For more than a decade, Miami Lakes has been vying to obtain its own ZIP Code from the United States Postal Service.
In pursuit of this goal, Vice Mayor Manny Cid wrote a letter to President Barack Obama last month, asking for his assistance.
“The people of my community have fought for an independent ZIP Code for many years and a concrete game-plan to achieve this goal, or simply receiving the cost of changing the boundaries, would be a positive improvement with our efforts,” Cid wrote to Obama.
Cid went on to write that the current system in which Miami Lakes shares some ZIP Codes with Hialeah causes confusion during census counting and election time, and results in fluctuating auto-insurance rates within Miami Lakes as companies could use ZIP Codes as a factor in determining premiums.
Never miss a local story.
During a council meeting last week, Cid said he had not received a response from the president, but that hopes to hear back “very soon.”
Miami Lakes last made a boundary change request in 2013, and as a result came a ZIP Code Boundary Review by the USPS.
The review determined that establishing a Miami Lakes ZIP Code was not feasible.
“The Postal Service does not adjust its delivery boundaries solely to provide local identity; ZIP Codes do not always conform to official community boundaries,” Debra Fetterly, a USPS spokeswoman for the South Florida District, said via email. “ZIP Codes were not intended for any other purpose than mail service.”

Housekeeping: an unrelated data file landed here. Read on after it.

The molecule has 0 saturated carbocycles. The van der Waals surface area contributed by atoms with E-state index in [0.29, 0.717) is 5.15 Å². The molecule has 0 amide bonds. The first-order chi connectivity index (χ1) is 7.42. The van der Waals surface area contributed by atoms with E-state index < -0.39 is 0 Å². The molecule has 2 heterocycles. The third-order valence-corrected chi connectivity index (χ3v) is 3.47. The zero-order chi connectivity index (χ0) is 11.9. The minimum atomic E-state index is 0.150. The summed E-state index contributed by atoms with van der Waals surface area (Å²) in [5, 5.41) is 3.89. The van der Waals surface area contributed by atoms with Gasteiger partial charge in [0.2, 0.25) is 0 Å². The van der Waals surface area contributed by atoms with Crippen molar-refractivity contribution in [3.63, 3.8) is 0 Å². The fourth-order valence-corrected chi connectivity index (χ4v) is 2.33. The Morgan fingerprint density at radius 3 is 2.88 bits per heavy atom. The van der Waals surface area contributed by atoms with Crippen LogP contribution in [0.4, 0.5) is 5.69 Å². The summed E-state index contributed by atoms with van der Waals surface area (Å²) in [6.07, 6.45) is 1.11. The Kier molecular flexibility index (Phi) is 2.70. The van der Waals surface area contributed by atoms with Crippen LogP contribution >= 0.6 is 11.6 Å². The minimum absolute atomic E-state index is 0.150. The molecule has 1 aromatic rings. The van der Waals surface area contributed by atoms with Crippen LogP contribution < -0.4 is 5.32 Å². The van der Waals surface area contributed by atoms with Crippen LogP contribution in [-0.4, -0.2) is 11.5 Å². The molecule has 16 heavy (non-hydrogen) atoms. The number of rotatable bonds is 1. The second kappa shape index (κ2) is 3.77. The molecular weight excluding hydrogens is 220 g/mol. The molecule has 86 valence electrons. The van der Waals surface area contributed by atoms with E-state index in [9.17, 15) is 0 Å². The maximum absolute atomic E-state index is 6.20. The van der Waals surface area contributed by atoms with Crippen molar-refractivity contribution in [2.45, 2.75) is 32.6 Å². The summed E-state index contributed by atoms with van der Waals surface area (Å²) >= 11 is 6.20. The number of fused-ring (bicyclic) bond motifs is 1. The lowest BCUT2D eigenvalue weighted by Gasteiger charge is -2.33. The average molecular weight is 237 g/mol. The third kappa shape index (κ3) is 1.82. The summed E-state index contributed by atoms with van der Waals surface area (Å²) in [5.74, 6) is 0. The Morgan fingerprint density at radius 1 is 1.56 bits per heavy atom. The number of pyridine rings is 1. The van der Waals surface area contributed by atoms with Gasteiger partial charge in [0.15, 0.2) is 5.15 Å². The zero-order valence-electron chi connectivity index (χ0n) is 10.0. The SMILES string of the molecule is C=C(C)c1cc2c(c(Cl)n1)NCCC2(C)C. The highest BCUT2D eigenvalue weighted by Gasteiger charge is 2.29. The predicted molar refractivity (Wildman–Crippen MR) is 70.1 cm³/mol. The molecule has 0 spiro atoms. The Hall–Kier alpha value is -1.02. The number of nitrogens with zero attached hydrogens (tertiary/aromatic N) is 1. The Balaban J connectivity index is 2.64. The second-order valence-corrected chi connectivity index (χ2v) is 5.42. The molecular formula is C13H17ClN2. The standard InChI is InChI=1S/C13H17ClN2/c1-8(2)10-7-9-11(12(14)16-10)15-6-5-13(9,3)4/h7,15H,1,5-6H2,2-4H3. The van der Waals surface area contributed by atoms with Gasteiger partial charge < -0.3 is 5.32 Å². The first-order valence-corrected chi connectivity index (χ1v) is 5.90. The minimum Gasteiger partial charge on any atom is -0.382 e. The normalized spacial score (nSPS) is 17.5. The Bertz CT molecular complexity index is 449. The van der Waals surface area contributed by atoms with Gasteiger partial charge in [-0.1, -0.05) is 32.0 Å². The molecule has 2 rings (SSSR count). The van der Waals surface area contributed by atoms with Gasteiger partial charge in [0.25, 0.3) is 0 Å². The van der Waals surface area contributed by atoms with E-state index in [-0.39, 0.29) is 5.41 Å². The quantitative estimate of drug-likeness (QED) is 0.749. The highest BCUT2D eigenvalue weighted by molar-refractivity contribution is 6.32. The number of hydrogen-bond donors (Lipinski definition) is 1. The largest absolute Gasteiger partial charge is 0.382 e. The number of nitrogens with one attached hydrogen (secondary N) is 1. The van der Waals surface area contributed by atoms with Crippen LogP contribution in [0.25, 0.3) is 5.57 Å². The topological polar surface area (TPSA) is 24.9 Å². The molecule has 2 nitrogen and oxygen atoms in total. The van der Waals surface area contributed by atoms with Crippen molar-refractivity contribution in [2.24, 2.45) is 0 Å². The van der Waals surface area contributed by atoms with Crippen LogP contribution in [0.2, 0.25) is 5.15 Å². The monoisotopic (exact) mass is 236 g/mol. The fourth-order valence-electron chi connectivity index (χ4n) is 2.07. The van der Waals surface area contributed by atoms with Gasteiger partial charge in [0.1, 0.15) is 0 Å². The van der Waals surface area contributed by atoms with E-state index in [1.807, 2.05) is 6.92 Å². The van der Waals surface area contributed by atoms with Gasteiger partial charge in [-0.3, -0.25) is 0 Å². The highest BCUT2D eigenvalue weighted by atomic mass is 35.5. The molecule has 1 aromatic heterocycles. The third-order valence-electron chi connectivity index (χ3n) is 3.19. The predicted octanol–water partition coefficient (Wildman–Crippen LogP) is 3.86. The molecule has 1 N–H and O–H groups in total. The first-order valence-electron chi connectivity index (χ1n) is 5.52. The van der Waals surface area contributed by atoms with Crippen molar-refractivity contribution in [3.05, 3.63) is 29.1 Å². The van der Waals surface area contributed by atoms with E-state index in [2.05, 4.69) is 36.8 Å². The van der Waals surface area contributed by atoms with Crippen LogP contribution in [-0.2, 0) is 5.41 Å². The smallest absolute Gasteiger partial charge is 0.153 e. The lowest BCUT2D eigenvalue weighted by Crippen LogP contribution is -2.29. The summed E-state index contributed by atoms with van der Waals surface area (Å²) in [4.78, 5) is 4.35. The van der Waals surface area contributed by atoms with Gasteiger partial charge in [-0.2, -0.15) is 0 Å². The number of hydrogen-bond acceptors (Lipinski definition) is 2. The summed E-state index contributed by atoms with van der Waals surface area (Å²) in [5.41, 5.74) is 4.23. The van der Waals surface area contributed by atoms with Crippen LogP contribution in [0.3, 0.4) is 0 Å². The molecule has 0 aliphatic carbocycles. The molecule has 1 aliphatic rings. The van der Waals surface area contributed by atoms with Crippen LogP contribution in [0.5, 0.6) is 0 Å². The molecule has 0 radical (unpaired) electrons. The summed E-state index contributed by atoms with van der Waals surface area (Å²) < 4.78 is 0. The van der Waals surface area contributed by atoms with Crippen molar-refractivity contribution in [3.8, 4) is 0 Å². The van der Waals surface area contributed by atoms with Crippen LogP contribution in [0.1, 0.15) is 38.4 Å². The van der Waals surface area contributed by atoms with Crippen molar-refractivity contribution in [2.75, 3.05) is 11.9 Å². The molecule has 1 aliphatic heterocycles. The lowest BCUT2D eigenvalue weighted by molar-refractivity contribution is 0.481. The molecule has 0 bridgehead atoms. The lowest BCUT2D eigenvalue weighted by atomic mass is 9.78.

The USPS considers several factors such as population, area size and geographic features, road conditions and traffic patterns, future development, letter carrier’s line of travel, the relationship of existing delivery routes, and personnel and space available in the local Post Office, when conducting a boundary review.
“Approval of the ZIP Code realignment would be inviting operational difficulties that would result in deteriorated service and higher prices,” Fetterly said via email. “At a minimum, approval of such requests requires the relocation of the letter carriers, changes of the delivery routes and transportation schedules, revisions to directories, mail forwarding for customers whose addresses change, and significant administrative costs.”
Municipalities may make requests to the United States Postal Service every 10 years, per postal policy. The town cannot make another request until 2023.
During the council meeting Cid said he’s disappointed that the USPS hasn’t told the town how much a boundary change would cost, he believes that information could help in determine an alternative solution to the ZIP Code issue.
“Don’t just say no, give us some kind of proof,” Cid said at the meeting. “Show us what’s going on — like we do with our residents, when we say we can’t do this, we [also] say here’s the information.”
The USPS said in an email to the Miami Herald that it cannot release information on any cost factors.
Last week, Miami Lakes Town Attorney Raul Gastesi said he was in the midst of formally requesting the monetary cost for a boundary change from the USPS.
“It’s ridiculous.” Gastesi said. “Frankly, we are trying to figure out why they did what they did.”
Cid’s letter to Obama was written days after a majority of Miami Lakes voters approved a straw ballot question during the Nov. 4 general election, which asked if the town should continue its pursuit in getting its own ZIP Code.